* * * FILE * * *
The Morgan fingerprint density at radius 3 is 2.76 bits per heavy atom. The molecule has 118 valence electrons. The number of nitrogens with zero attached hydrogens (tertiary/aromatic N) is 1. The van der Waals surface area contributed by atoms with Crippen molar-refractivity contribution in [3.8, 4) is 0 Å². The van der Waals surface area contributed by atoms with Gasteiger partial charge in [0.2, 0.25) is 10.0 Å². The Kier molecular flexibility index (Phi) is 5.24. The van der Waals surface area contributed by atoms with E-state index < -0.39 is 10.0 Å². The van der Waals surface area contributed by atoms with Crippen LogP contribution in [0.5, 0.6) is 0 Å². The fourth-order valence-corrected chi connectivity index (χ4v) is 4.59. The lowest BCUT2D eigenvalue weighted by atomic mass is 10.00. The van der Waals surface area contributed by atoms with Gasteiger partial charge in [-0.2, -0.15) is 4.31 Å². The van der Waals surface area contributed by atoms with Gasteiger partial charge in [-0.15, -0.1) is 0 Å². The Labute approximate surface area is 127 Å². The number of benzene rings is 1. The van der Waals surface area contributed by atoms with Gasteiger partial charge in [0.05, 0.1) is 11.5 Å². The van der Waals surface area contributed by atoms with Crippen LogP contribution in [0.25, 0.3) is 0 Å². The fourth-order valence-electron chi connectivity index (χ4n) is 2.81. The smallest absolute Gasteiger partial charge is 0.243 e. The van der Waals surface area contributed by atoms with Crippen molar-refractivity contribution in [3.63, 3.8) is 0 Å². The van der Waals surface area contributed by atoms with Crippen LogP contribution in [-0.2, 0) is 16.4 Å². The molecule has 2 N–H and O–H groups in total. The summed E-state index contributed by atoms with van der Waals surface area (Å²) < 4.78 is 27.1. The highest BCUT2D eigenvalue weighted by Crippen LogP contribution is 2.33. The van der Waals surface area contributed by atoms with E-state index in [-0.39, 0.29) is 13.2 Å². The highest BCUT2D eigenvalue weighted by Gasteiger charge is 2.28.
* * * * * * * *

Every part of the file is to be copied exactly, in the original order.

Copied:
The Morgan fingerprint density at radius 3 is 2.76 bits per heavy atom. The molecule has 118 valence electrons. The number of nitrogens with zero attached hydrogens (tertiary/aromatic N) is 1. The van der Waals surface area contributed by atoms with Crippen molar-refractivity contribution in [3.8, 4) is 0 Å². The van der Waals surface area contributed by atoms with Gasteiger partial charge in [0.2, 0.25) is 10.0 Å². The Kier molecular flexibility index (Phi) is 5.24. The van der Waals surface area contributed by atoms with E-state index < -0.39 is 10.0 Å². The van der Waals surface area contributed by atoms with Crippen LogP contribution in [0.5, 0.6) is 0 Å². The fourth-order valence-corrected chi connectivity index (χ4v) is 4.59. The lowest BCUT2D eigenvalue weighted by atomic mass is 10.00. The van der Waals surface area contributed by atoms with Gasteiger partial charge in [-0.2, -0.15) is 4.31 Å². The van der Waals surface area contributed by atoms with Gasteiger partial charge in [-0.15, -0.1) is 0 Å². The Labute approximate surface area is 127 Å². The number of benzene rings is 1. The van der Waals surface area contributed by atoms with Gasteiger partial charge in [0.05, 0.1) is 11.5 Å². The van der Waals surface area contributed by atoms with Crippen LogP contribution in [0.25, 0.3) is 0 Å². The fourth-order valence-electron chi connectivity index (χ4n) is 2.81. The smallest absolute Gasteiger partial charge is 0.243 e. The van der Waals surface area contributed by atoms with Crippen molar-refractivity contribution in [3.63, 3.8) is 0 Å². The van der Waals surface area contributed by atoms with Crippen LogP contribution in [-0.2, 0) is 16.4 Å². The molecule has 2 N–H and O–H groups in total. The summed E-state index contributed by atoms with van der Waals surface area (Å²) < 4.78 is 27.1. The highest BCUT2D eigenvalue weighted by Crippen LogP contribution is 2.33. The van der Waals surface area contributed by atoms with E-state index in [-0.39, 0.29) is 13.2 Å². The highest BCUT2D eigenvalue weighted by Gasteiger charge is 2.28.